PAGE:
Mild economic data gave Wall Street a moderate gain Thursday as stocks survived a round of profit-taking ahead of the Labor Department's June employment report. A favorable court ruling for Altria Group Inc. (MO) lifted the Dow Jones industrials.

The market got an initial boost from economic and retail sales data that fed optimism about an end to the Federal Reserve's string of interest rate hkes. But traders were already looking ahead to Friday's employment report — widely seen as a key indicator of the economy's health — prompting some to hedge their bets and lock in profits.

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With the Fed recently signaling that it could be done raising rates, upcoming economic data and corporate earnings will be critical for stocks. In Friday's jobs report, numbers too far above or below expectations could reignite worries about inflation and economic growth, said Ken Tower, chief market strategist for Schwab's CyberTrader.

"It's really a fine line," Tower said. "Too much good news fires up this inflation fear and suggests the Fed will have to keep raising rates. Too much of a slowdown threatens profits."

The Dow gained 73.48, or 0.66 percent, to 11,225.30, after rising almost 105 points earlier. The Dow slumped 76 points Wednesday amid concerns about North Korea's missile launch and soaring oil prices.

Broader stock indicators ended slightly higher. The Standard & Poor's 500 index added 3.17, or 0.25 percent, to 1,274.08, and the Nasdaq composite index rose 1.75, or 0.08 percent, to 2,155.09.

Bonds rose, with the yield on the 10-year Treasury note dropping to 5.18 percent from 5.22 percent late Wednesday. The U.S. dollar fell against the Japanese yen, and gold prices edged up to about $635 an ounce.

Oil futures steadied after nervousness about tensions with North Korea and gasoline supplies propelled prices to a new intraday high Wednesday. Although a government report on Thursday showed shrinking crude reserves, inventories of refined products increased. A barrel of light crude lost 5 cents to $75.14 on the New York Mercantile Exchange.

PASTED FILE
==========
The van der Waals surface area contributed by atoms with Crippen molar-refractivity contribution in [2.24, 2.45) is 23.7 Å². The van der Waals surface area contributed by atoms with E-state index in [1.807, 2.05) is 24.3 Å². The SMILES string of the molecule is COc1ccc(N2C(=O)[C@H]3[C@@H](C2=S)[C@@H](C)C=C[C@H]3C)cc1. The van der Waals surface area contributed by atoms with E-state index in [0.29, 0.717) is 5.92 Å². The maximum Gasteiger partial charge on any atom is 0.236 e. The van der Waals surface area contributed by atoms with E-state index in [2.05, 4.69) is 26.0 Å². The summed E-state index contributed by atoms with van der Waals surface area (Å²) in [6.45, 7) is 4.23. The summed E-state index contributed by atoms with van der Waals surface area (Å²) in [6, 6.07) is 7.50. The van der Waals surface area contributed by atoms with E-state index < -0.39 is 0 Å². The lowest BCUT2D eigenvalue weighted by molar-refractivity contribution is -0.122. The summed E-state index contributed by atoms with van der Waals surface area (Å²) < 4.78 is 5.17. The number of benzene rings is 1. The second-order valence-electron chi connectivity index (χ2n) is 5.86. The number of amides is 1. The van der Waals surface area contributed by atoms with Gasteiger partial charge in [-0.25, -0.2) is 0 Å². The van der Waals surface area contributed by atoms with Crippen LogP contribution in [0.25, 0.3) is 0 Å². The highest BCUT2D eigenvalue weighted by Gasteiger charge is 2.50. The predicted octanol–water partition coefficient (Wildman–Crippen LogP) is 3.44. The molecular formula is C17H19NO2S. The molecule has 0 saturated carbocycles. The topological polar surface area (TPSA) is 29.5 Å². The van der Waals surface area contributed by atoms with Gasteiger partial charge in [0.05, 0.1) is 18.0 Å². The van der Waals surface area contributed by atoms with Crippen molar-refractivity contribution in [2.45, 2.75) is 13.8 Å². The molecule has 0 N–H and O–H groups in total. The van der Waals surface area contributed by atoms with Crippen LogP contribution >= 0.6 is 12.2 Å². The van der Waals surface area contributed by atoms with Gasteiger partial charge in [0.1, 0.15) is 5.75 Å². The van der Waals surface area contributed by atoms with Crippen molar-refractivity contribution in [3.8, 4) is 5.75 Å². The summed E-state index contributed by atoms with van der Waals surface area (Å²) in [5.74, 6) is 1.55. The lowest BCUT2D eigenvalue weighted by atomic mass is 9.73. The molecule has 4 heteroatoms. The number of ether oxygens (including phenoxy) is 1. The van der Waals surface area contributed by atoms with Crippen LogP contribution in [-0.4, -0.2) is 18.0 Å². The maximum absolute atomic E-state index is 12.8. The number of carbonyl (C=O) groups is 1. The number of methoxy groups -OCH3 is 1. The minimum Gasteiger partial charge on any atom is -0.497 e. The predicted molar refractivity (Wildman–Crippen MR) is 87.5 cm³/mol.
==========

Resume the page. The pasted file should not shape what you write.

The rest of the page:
In economic news, the Institute for Supply Management said its services index fell 3.1 points to 57, below economists' forecast of 59. A sharp drop in the index's prices paid component helped soothe inflation fears.

First-time applications for jobless benefits slipped by 2,000 to 313,000 last week, the Labor Department said. Fewer average claims in June suggested a possible rebound in monthly job growth, the department noted.

And after the market digests Friday's employment data, the second-quarter earnings season gets under way next week with results from aluminum producer Alcoa Inc. Monday. Investors will be looking for the impact of higher energy prices and interest rates on corporate profits.

"It's no secret we're looking at another round of solid data and double-digit returns," said Peter Cardillo, chief strategist for S.W. Bach & Co. "Some of that is probably already priced into the market. It will likely lead us to a slightly higher trading range in the coming weeks."

Retailers reported slower sales growth last month, a sign that high gasoline prices and rising lending rates are limiting consumer spending. Investors have been expecting a consumer slowdown to take the economy with it.

The results nonetheless dragged on some stocks. Dow component Wal-Mart Stores Inc. (WMT), whose low-income customers are most vulnerable to high energy costs, said its sales rose 1.2 percent in June, below estimates of 2 percent. Wal-Mart dropped 30 cents to $46.72.

Rival discounter Target Corp. (TGT) posted sales of 4.8 percent to top predictions of 4.3 percent. Target gained 90 cents to $49.17.

JCPenney Co. (JCP) saw a 4.3 percent rise in same-store sales, easily beating forecasts of 2.8 percent. Penney added 27 cents to $67.65.

Elsewhere, cigarette makers rallied after the Florida Supreme Court dropped a $145 billion (euro114 billion) verdict against tobacco companies, saying the award was excessive. Altria surged $4.43 to $77.76; Reynolds American Inc. jumped $4.59 to $118.95.

Advancing issues led decliners by 5 to 3 on the New York Stock Exchange, where volume of 1.42 billion shares lagged the 1.52 billion shares that changed hands Wednesday.

The Russell 2000 index of smaller companies rose 0.79, or 0.11 percent, to 720.64.

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